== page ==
Tag Archives: standardized tests

Despite the unending stream of criticism levied against standardized testing, these exams serve vital roles in all sorts of educational, admissions, and licensing assessments… assuming the tests are truly standardized. The SAT and ACT, for example, deliver valuable data to admissions officers who trust that each exam mirrors every other in form, timing, and administration. The availability of representative sample tests and crystal clear rules assure fairness even for those students taking a brand new test. What, then, should we make of this new SAT, set to drop worldwide this coming Saturday? We want to believe that the four practice tests available in the Official SAT Study Guide (2016 Edition) represent the real test. Yet this book, which represents the sum total of published practice SATs, is woefully incomplete; not only does the book lack score conversion tables for the new tests, it says absolutely nothing about an experimental section…

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In any line of work or study, the people you surround yourself with strongly influence how happy you are going to be. Luckily for me, I landed in an incredible community filled with families that feel as passionately and think as deeply about quality education as I do.  Rochester won’t stay a well-kept secret for long if others find out how committed to learning, success, and–most important of all–balance we are around here. And when I think of these qualities, I think of Pam Sherman, who I’ve known as a client and a friend for most of my short life here in the Flour City. Over the years, we’ve had many opportunities to debate the role and relevance of standardized tests. Pam, a Renaissance woman whose bio includes attorney, actor, and international speaker, doesn’t exactly love tests like the SAT and ACT: As my daughter, and my son before her, have…

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All standardized tests tend to be lumped into the same amorphous category, even though different exams obviously, either by design or error, test different attributes and abilities. The SAT and ACT represent the pinnacles of test design, each meticulously crafted over decades to assess much more than the average test taker can imagine. Neither of these exams qualify as IQ tests, but both require the application of various forms of intelligence. Psychologist Raymond Cattell classified two different types of intelligence: crystallized and fluid. Crystallized intelligence represents the ability to access and use learned knowledge, skills, and experience. On the SAT & ACT, crystallized intelligence represents, among other things, knowledge of grammar rules, math formulas, and vocabulary. Fluid intelligence represents the ability to solve think logically, solve problems, identify patterns, and handle novel scenarios. This category also encompasses mental traits like executive function, working memory, and processing speed. On the SAT…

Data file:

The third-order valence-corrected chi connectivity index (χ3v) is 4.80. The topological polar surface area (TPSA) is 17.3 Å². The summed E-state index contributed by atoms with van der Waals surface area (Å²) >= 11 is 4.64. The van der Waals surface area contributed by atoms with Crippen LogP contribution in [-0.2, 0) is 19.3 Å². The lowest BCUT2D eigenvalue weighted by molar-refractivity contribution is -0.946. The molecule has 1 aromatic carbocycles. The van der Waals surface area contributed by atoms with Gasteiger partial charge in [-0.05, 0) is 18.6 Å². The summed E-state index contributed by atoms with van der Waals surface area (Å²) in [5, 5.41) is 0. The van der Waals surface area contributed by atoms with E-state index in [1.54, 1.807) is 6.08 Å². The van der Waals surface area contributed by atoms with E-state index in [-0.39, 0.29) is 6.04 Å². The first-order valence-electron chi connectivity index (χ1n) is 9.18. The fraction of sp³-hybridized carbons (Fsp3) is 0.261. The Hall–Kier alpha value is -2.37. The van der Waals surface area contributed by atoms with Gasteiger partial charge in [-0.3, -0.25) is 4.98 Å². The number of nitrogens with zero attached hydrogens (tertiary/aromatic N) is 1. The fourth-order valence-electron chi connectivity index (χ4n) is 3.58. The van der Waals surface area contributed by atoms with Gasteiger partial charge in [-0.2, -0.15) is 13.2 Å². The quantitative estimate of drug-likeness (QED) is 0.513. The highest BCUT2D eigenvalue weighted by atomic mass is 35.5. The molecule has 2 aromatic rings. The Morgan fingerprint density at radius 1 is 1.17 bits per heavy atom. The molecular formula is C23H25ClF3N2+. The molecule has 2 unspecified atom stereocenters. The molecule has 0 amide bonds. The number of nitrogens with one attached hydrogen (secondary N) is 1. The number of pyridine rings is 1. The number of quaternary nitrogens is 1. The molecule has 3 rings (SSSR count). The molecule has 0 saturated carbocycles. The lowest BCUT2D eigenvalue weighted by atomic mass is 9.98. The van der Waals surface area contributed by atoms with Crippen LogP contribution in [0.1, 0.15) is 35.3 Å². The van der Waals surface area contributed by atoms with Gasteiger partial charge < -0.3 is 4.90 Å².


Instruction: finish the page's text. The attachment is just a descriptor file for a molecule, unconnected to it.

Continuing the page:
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We take standardized tests pretty seriously around here, but that doesn’t mean these exams don’t give us all plenty to laugh at. The Onion really nails many of the absurd Pros And Cons Of Standardized Testing. Here are the pros: Every student measured against same narrow, irrelevant set of standards Holds teachers personally accountable for success of large, monolithic testing organizations Western tradition of critical thinking best embodied in bubble-sheet format Keeps students quiet for upwards of 90 minutes Repeated testing carefully develops teachers’ cheating skills Only biased against kids who couldn’t afford college anyway Data. More data Visit the Onion to see the cons of standardized testing, or at least the ones they’ve listed!

Spend anytime analyzing the projected 2016 revisions to the SAT, and you might recognize that the College Board was set on its potentially calamitous path long ago. In fact, one might identify the beginning of the end, not just of SAT dominance but perhaps even relevance, to 2001. That was when Richard C. Atkinson, at the time the president of the University of California system, recommended elimination of the SAT as a requirement for admission. His criticism instigated the ill-fated 2005 revision to the SAT that ultimately opened the door for ACT ascendancy in the college admissions test arms race. Unrepentant, Atkinson has continued his unrelenting and, in many ways, irrational attack on the SAT. His most recent volley comes in the Op-Ed section of the New York Times, where he purports to describe The Big Problem With the New SAT: “And the biggest problem is this: While the content…

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